The National Herbarium of Canada
A Brief Herbarium History
The National Herbarium of the Canadian Museum of Nature has grown from lengthy and auspicious roots. The plant collections of the Geological and Natural History Survey of Canada were officially incorporated into a museum department in 1882.
At that time John Macoun was hired as the museum's first biologist; his primary interest was botany. Macoun built up a sizable collection of approximately 100 000 plants, known as a herbarium, before his semi-retirement in 1911. As a result of Macoun's collecting and trading endeavours, the museum's Plant Collections are rich in historic specimens dating back to 1766.
A.E. Porsild was hired as the museum's botanist in 1936, and with his specific interest in Arctic botany, he developed the Canadian National Herbarium into a world-class Arctic plant collection that today holds more than 100 000 Arctic plant specimens.
In 1968 the Canadian National Herbarium was divided into four separate herbaria, each with its own international code: vascular plants (CAN); algae (CANA); Lichens (CANL) and Bryophytes (CANM). Today, the museum's four herbaria together contain more than one million plant specimens.
Our Vascular Plant Collection is one of the largest in Canada. It offers an excellent representation of native species from north temperate regions, with a strong emphasis on Canadian species. There are 575 000 specimens, including about 2500 type specimens.
Our Lichen Collection includes the largest holdings of Canadian lichens in the world. The collection currently contains 111 500 catalogued specimens, including about 750 type specimens.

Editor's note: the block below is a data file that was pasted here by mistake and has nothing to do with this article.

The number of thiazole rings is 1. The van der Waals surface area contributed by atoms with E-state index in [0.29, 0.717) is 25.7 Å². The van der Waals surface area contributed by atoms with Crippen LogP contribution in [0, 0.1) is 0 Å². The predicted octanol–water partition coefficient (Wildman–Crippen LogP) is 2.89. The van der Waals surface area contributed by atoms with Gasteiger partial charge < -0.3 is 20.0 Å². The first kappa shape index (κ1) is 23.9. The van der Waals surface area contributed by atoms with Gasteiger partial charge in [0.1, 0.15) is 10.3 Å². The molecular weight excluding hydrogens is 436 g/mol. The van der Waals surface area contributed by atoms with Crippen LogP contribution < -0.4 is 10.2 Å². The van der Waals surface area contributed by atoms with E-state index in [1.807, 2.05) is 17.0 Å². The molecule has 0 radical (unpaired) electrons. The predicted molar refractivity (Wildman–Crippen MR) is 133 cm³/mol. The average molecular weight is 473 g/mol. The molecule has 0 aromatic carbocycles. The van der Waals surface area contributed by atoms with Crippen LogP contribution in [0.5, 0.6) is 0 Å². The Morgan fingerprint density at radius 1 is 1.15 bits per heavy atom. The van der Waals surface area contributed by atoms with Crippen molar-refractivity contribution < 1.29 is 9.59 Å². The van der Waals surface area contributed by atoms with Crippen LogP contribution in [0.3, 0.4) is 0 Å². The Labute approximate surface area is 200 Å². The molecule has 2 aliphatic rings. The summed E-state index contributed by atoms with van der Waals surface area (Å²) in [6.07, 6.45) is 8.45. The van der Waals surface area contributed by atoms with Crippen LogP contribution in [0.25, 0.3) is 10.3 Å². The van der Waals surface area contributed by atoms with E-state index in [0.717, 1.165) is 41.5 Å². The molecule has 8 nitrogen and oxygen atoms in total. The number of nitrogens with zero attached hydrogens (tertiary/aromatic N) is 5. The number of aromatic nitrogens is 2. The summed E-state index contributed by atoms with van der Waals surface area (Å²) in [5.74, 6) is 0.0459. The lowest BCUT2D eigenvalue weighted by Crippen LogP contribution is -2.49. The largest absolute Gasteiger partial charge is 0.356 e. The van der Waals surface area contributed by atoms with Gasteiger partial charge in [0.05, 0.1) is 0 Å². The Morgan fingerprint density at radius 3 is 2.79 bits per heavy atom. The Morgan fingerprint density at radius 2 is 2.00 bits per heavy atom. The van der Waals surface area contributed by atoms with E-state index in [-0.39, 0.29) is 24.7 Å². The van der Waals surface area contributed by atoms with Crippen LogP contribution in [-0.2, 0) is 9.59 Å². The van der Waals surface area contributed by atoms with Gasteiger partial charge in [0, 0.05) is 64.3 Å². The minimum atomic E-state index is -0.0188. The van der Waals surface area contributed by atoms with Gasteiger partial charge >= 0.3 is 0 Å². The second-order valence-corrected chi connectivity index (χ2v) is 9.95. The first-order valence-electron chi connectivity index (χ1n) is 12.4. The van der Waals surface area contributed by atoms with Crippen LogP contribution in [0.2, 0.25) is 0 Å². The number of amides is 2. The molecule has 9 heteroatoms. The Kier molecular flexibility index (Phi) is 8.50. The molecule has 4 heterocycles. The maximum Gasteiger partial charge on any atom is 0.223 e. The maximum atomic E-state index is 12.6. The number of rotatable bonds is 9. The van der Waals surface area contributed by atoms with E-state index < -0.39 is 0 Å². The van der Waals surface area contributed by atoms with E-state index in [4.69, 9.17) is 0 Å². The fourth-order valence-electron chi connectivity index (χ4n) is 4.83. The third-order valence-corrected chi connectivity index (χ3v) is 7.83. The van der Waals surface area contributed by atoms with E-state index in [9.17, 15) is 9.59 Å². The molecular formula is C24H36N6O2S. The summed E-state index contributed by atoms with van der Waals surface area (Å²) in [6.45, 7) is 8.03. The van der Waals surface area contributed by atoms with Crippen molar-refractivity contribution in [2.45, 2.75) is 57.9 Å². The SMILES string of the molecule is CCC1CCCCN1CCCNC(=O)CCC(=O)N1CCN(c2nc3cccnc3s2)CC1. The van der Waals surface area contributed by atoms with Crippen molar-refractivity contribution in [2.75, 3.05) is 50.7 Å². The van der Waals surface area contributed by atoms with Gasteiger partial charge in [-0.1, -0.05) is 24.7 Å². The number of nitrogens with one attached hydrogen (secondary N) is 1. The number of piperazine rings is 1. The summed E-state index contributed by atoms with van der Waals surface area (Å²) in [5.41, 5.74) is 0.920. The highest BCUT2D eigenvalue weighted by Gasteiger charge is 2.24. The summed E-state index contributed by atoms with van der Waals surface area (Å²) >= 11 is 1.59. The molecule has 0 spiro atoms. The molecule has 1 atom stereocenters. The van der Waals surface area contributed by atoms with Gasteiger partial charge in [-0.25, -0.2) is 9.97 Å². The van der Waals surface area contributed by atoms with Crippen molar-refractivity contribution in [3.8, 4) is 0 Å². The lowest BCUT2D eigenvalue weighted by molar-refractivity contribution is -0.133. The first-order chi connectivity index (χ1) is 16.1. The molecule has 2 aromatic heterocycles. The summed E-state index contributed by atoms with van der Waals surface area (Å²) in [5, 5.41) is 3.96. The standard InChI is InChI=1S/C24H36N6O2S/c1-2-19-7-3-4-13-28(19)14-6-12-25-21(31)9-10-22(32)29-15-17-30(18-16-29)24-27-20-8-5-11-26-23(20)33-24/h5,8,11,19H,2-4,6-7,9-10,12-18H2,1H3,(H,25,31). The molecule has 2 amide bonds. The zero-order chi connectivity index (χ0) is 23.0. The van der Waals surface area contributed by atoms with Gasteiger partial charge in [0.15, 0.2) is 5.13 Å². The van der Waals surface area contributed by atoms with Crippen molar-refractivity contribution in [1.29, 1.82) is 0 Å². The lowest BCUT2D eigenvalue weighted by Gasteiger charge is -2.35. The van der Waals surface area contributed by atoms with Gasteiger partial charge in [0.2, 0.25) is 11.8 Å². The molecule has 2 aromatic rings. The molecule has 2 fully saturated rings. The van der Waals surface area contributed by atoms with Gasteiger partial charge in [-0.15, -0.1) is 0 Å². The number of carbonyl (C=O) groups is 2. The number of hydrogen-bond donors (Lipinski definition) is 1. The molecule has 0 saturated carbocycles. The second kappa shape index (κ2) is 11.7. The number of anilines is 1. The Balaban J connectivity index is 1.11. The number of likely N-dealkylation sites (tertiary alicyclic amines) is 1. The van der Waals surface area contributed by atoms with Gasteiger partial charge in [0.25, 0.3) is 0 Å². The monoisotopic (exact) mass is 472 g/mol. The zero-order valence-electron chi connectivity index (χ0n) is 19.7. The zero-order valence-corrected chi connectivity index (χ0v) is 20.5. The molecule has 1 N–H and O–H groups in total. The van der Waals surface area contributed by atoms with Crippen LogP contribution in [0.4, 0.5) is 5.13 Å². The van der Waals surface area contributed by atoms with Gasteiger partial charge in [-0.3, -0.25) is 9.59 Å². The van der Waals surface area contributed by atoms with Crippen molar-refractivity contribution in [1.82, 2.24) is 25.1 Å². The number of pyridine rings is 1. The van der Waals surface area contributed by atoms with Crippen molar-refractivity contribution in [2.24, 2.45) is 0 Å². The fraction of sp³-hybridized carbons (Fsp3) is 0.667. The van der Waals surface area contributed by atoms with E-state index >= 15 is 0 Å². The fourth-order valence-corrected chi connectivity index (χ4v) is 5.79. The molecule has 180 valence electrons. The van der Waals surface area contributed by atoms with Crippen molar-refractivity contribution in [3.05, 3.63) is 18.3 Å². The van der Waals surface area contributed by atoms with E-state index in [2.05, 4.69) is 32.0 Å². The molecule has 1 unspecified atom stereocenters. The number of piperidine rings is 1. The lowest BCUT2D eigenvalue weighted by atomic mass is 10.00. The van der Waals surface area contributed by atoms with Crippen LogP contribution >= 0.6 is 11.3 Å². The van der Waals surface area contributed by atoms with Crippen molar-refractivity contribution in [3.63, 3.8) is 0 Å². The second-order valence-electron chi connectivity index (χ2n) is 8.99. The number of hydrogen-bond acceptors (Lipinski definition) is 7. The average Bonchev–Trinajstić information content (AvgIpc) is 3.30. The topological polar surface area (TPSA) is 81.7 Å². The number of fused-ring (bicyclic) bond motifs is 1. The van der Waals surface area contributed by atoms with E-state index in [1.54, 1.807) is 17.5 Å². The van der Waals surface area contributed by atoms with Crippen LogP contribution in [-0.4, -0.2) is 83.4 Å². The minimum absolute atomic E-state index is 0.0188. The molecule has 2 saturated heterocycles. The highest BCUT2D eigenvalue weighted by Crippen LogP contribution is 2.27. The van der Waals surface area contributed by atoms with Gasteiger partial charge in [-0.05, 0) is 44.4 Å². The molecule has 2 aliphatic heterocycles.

Our Bryophyte Collection contains 225 000 moss specimens, about 25 000 hepatics, and about 950 type specimens.
Our Algae Collection (the National Phycology Collection of Canada) contains 65 000 specimens, including macro and microalgae. There are about 300 type specimens. Find out more, and access collection data online.
Visitors Are Partners
Visitors are very welcome in the National Herbarium of Canada. By making the herbarium accessible to those who are investigating botanical questions large or small, we fulfill our mandate to "increase... interest in, knowledge of and appreciation and respect for the natural world" through our collection. Visitors add value to the plant collection by making sustainable use of collections for purposes such as education, research and conservation management, and by sharing the knowledge gained from their use of the specimens. By correcting or updating information, visitors continually improve the collection for subsequent users. If you have a project or question that the collection might help you with, please contact us to learn more, or to arrange a visit.